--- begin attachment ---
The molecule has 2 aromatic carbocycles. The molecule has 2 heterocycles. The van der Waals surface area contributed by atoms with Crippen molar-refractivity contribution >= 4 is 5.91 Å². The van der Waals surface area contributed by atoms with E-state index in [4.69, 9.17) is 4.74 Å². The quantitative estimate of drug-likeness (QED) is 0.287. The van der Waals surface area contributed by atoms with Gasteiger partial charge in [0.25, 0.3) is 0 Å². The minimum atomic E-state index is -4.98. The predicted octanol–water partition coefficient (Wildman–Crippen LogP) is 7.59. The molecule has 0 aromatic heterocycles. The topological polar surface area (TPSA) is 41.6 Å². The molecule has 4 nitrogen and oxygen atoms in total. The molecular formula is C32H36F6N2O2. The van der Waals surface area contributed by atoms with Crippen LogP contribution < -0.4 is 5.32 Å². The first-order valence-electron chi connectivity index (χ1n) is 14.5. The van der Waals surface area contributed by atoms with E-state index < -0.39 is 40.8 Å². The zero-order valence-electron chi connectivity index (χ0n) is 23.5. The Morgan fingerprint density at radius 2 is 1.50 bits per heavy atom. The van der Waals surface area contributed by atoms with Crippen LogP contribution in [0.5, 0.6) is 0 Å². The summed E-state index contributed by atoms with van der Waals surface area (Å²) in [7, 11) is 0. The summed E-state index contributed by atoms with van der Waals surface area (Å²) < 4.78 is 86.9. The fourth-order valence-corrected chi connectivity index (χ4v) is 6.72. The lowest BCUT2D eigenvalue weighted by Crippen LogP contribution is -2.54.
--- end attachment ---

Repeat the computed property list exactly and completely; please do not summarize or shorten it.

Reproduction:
The molecule has 2 aromatic carbocycles. The molecule has 2 heterocycles. The van der Waals surface area contributed by atoms with Crippen molar-refractivity contribution >= 4 is 5.91 Å². The van der Waals surface area contributed by atoms with E-state index in [4.69, 9.17) is 4.74 Å². The quantitative estimate of drug-likeness (QED) is 0.287. The van der Waals surface area contributed by atoms with Gasteiger partial charge in [0.25, 0.3) is 0 Å². The minimum atomic E-state index is -4.98. The predicted octanol–water partition coefficient (Wildman–Crippen LogP) is 7.59. The molecule has 0 aromatic heterocycles. The topological polar surface area (TPSA) is 41.6 Å². The molecule has 4 nitrogen and oxygen atoms in total. The molecular formula is C32H36F6N2O2. The van der Waals surface area contributed by atoms with Crippen LogP contribution < -0.4 is 5.32 Å². The first-order valence-electron chi connectivity index (χ1n) is 14.5. The van der Waals surface area contributed by atoms with E-state index < -0.39 is 40.8 Å². The zero-order valence-electron chi connectivity index (χ0n) is 23.5. The Morgan fingerprint density at radius 2 is 1.50 bits per heavy atom. The van der Waals surface area contributed by atoms with Crippen LogP contribution in [0.5, 0.6) is 0 Å². The summed E-state index contributed by atoms with van der Waals surface area (Å²) in [7, 11) is 0. The summed E-state index contributed by atoms with van der Waals surface area (Å²) < 4.78 is 86.9. The fourth-order valence-corrected chi connectivity index (χ4v) is 6.72. The lowest BCUT2D eigenvalue weighted by Crippen LogP contribution is -2.54.